What is parental leave?
Parental leave refers to:
- maternity leave
- paternity leave
- adoption leave.
Pregnancy and parental leave entitlements are covered by the National Employment Standards (NES), which sets the minimum conditions for most employees in Australia.
Paid parental leave
Eligible working parents receive 18 weeks of parental leave pay at the national minimum wage. This is fully funded by the Australian Government, though employers must process the payments through their payroll.
Dad and partner pay
Eligible working dads and partners can receive 2 weeks of government-funded pay through Dad and Partner Pay after having a baby or adopting a child. This includes same-sex parents.
Employers don't have to process the payments but must keep certain records.
Unpaid parental leave
Employees who have worked for you more than 12 months are entitled to at least 12 months of unpaid parental leave if the employee has or will have the responsibility to care for a child or adopted child under 16 years old. The unpaid leave entitlement includes regular casuals.
These are the minimum entitlements available for all employees under the NES:
- Both parents in a relationship are entitled to unpaid parental leave, regardless of sex. It includes de facto couples.
- Both parents can take parental leave but generally not at the same time. Usually, parents can only take leave at the same time for up to 3 weeks immediately after the birth of their child or placement of their adopted child. The timing of this can be changed if the employer agrees.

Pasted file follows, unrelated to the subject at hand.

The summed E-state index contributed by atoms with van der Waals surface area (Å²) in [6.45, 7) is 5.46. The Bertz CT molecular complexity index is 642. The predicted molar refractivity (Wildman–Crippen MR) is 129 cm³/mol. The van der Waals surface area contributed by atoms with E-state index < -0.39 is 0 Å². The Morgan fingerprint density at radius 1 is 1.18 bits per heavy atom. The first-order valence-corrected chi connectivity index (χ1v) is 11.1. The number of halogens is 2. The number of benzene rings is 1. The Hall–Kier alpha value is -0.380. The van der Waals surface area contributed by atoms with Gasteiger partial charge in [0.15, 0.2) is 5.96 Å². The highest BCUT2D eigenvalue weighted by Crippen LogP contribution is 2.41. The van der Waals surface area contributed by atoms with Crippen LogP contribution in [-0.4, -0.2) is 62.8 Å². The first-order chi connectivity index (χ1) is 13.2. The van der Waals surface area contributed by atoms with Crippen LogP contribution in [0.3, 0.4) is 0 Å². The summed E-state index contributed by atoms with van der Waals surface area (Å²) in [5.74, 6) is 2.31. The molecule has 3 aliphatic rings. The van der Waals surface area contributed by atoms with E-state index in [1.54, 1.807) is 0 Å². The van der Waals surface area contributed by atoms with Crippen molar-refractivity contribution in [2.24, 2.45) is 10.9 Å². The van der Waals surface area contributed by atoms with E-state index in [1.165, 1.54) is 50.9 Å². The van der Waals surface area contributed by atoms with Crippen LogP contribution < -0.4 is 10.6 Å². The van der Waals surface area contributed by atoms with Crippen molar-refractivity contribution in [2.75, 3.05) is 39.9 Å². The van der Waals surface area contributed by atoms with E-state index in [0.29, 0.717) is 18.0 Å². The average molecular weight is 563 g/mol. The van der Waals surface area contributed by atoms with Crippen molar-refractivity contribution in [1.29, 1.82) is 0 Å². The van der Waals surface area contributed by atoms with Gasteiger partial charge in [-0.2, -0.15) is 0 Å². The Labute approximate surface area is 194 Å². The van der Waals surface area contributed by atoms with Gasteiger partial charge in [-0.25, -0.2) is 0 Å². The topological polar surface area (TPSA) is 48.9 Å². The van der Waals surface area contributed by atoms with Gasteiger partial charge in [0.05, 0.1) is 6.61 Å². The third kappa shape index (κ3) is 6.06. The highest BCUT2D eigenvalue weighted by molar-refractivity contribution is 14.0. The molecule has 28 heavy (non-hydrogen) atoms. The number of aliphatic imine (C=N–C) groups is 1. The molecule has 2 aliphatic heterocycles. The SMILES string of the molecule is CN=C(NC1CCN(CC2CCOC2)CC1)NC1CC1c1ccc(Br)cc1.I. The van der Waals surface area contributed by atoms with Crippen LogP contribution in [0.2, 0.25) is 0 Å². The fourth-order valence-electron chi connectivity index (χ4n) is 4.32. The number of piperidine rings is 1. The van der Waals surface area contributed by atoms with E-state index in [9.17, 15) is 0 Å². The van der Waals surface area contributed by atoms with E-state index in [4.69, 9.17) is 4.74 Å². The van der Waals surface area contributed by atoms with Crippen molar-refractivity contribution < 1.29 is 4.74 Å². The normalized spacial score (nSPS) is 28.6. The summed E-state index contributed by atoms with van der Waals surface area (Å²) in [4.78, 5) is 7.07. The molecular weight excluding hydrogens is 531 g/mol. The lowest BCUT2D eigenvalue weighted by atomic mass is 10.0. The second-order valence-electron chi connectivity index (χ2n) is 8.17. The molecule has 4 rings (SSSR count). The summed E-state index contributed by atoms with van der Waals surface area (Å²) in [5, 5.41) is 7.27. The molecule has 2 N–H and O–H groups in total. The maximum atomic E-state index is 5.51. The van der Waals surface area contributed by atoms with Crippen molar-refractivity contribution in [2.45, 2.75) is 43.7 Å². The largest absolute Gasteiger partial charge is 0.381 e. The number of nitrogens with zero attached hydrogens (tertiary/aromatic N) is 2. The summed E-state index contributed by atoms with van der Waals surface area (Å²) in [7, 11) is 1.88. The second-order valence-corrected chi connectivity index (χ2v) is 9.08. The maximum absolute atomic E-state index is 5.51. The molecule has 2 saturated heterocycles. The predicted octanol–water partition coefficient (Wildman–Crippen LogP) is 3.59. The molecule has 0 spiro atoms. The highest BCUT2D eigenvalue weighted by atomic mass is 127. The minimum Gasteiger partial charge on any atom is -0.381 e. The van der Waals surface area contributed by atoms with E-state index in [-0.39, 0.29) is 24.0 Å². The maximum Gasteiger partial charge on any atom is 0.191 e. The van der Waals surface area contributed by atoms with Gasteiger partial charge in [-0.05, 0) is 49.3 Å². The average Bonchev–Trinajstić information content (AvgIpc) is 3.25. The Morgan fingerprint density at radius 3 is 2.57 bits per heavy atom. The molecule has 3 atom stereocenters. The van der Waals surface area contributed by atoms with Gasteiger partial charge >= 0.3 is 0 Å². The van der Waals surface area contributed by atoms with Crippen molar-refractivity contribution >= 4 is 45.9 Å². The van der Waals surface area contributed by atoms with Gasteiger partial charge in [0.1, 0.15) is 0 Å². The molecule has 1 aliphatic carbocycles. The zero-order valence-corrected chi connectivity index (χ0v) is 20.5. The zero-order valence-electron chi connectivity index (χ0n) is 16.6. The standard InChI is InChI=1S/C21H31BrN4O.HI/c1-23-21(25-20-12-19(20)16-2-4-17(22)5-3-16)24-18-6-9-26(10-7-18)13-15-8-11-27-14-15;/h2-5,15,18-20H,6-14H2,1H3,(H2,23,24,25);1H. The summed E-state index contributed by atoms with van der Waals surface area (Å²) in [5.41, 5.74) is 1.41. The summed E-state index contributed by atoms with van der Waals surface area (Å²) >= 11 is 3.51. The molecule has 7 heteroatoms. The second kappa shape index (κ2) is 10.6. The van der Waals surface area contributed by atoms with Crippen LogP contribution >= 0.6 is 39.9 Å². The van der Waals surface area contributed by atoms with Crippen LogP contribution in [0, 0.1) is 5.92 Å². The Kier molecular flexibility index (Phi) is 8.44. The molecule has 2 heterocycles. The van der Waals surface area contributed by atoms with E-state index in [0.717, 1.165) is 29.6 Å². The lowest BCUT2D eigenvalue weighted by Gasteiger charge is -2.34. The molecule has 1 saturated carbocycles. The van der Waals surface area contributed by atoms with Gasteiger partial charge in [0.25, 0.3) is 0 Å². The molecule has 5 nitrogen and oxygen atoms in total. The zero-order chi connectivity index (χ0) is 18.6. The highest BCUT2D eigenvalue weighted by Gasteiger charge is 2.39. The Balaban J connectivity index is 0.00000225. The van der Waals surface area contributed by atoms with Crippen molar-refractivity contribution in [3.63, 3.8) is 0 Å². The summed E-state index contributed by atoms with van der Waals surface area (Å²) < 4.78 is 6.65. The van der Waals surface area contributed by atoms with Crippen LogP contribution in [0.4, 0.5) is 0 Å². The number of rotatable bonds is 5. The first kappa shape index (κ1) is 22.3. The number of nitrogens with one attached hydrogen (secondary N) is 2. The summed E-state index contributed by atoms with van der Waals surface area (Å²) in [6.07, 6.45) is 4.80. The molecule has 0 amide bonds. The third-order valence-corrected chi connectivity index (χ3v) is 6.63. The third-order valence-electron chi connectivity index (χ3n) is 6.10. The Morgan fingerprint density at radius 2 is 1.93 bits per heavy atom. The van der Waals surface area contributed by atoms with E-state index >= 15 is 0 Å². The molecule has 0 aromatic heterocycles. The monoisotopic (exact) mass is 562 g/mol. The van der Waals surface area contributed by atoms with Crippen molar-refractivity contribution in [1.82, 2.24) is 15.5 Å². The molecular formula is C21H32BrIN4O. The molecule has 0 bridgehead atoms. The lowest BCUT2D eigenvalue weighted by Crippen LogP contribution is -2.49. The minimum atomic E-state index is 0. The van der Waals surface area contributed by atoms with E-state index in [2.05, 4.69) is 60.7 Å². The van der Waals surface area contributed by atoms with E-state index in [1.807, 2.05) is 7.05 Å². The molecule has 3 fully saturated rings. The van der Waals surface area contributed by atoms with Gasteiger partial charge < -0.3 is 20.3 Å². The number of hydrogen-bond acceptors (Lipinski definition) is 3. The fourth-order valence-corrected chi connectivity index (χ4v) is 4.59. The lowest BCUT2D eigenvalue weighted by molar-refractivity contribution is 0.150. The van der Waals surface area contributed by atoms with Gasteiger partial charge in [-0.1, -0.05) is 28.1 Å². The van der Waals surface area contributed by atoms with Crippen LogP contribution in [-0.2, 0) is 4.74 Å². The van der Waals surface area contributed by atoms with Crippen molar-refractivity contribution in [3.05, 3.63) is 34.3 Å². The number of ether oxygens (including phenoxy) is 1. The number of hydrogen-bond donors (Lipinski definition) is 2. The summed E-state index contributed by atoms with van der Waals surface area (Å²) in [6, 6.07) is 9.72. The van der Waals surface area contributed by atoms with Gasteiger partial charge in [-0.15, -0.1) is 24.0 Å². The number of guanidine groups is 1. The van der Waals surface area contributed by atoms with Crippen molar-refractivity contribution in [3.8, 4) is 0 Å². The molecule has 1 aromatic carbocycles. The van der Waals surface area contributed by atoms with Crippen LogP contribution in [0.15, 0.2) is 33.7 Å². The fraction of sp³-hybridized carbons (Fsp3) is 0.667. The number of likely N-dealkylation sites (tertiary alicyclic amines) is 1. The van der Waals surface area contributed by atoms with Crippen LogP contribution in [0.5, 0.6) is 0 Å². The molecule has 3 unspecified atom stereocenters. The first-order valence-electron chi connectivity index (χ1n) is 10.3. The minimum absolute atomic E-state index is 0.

- Unpaid parental leave can be extended beyond 12 months but couples cannot take more than 24 months between them.
- Employees must request parental leave in writing at least 10 weeks before the leave start date, unless this isn't reasonably possible.
- Employees on parental leave have a legal right to return to their job or a job of equivalent pay and status once they return from leave.
Pregnancy at work
Under the NES, a pregnant employee with at least 12 months of service (including a regular casual) has the right to:
- transfer to a safe job if their pregnancy stops them from performing their normal job – if there's no safe job available, an employee can take paid 'no safe job' leave
- have equal access to work opportunities such as promotions, transfers and performance management
- take maternity leave
- request flexible working arrangements after returning to work
- have freedom from discrimination, harassment or bullying.
It's against the law to discriminate against someone who is pregnant or who might become pregnant.
Supporting an employee to return to work
It's important that an employee feels supported during the pregnancy or adoption process and while they're on leave. Supported employees are likely to be more productive before they go on leave and to return to work in a positive frame of mind.
When you have an employee who is expecting a child:
- Talk to them about their options and entitlements.
- Check if they're eligible for paid parental leave.
- Keep in touch while they're on leave.
- Discuss a return to work plan that suits both you and the employee.
- Support them in their to return to work.
Maintaining good communication
Make sure you communicate with employees on leave regularly at all stages, including their rights and responsibilities and both of your expectations.
It's a good idea to write down what's agreed about contact. Employees on parental leave might like to be invited to company functions and social events.
Our page on communication skills for managers can help you maintain good communication with staff away on parental leave.
Employees also have certain obligations when providing notice to employers about changes to parental leave.
Communicating your leave policies
Your business should have pregnancy and parental leave policies, even if you think your staff aren't likely to become parents soon.
Ensure your staff are aware of your policies by including them in your HR policies and procedures manual.